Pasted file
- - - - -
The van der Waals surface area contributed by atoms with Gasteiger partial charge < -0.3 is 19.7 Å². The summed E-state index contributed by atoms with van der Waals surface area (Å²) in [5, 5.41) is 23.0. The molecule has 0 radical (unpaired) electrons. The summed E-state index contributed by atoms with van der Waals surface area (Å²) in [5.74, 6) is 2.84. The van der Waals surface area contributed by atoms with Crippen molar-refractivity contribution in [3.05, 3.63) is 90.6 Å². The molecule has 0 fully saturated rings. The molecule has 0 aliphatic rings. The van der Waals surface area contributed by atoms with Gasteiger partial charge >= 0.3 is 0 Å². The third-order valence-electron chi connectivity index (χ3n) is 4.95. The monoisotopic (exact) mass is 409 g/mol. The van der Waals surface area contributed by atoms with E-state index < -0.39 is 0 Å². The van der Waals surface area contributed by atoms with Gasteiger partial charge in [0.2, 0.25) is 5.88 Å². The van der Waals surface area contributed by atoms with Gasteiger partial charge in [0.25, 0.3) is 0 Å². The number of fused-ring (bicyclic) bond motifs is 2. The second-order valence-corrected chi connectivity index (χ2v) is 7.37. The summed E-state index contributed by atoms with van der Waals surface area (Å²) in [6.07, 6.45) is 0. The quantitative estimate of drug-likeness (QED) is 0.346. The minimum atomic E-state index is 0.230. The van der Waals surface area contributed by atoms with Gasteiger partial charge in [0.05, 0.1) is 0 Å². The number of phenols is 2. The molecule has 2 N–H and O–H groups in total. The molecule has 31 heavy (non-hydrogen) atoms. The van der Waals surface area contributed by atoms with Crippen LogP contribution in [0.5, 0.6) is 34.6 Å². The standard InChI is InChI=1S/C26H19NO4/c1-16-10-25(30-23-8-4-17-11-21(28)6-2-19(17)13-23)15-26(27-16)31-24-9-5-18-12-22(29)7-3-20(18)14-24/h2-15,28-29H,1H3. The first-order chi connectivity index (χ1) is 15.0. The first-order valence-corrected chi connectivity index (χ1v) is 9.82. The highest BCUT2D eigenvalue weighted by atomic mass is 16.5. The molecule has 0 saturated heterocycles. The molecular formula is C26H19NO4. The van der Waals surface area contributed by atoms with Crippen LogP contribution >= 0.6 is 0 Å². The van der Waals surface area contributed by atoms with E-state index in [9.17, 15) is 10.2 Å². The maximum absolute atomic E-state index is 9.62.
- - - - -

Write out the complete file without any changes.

The van der Waals surface area contributed by atoms with Gasteiger partial charge < -0.3 is 19.7 Å². The summed E-state index contributed by atoms with van der Waals surface area (Å²) in [5, 5.41) is 23.0. The molecule has 0 radical (unpaired) electrons. The summed E-state index contributed by atoms with van der Waals surface area (Å²) in [5.74, 6) is 2.84. The van der Waals surface area contributed by atoms with Crippen molar-refractivity contribution in [3.05, 3.63) is 90.6 Å². The molecule has 0 fully saturated rings. The molecule has 0 aliphatic rings. The van der Waals surface area contributed by atoms with Gasteiger partial charge >= 0.3 is 0 Å². The third-order valence-electron chi connectivity index (χ3n) is 4.95. The monoisotopic (exact) mass is 409 g/mol. The van der Waals surface area contributed by atoms with E-state index < -0.39 is 0 Å². The van der Waals surface area contributed by atoms with Gasteiger partial charge in [0.2, 0.25) is 5.88 Å². The van der Waals surface area contributed by atoms with Gasteiger partial charge in [0.25, 0.3) is 0 Å². The number of fused-ring (bicyclic) bond motifs is 2. The second-order valence-corrected chi connectivity index (χ2v) is 7.37. The summed E-state index contributed by atoms with van der Waals surface area (Å²) in [6.07, 6.45) is 0. The quantitative estimate of drug-likeness (QED) is 0.346. The minimum atomic E-state index is 0.230. The van der Waals surface area contributed by atoms with Gasteiger partial charge in [0.05, 0.1) is 0 Å². The number of phenols is 2. The molecule has 2 N–H and O–H groups in total. The molecule has 31 heavy (non-hydrogen) atoms. The van der Waals surface area contributed by atoms with Crippen LogP contribution in [0.5, 0.6) is 34.6 Å². The standard InChI is InChI=1S/C26H19NO4/c1-16-10-25(30-23-8-4-17-11-21(28)6-2-19(17)13-23)15-26(27-16)31-24-9-5-18-12-22(29)7-3-20(18)14-24/h2-15,28-29H,1H3. The first-order chi connectivity index (χ1) is 15.0. The first-order valence-corrected chi connectivity index (χ1v) is 9.82. The highest BCUT2D eigenvalue weighted by atomic mass is 16.5. The molecule has 0 saturated heterocycles. The molecular formula is C26H19NO4. The van der Waals surface area contributed by atoms with Crippen LogP contribution >= 0.6 is 0 Å². The van der Waals surface area contributed by atoms with E-state index in [9.17, 15) is 10.2 Å². The maximum absolute atomic E-state index is 9.62.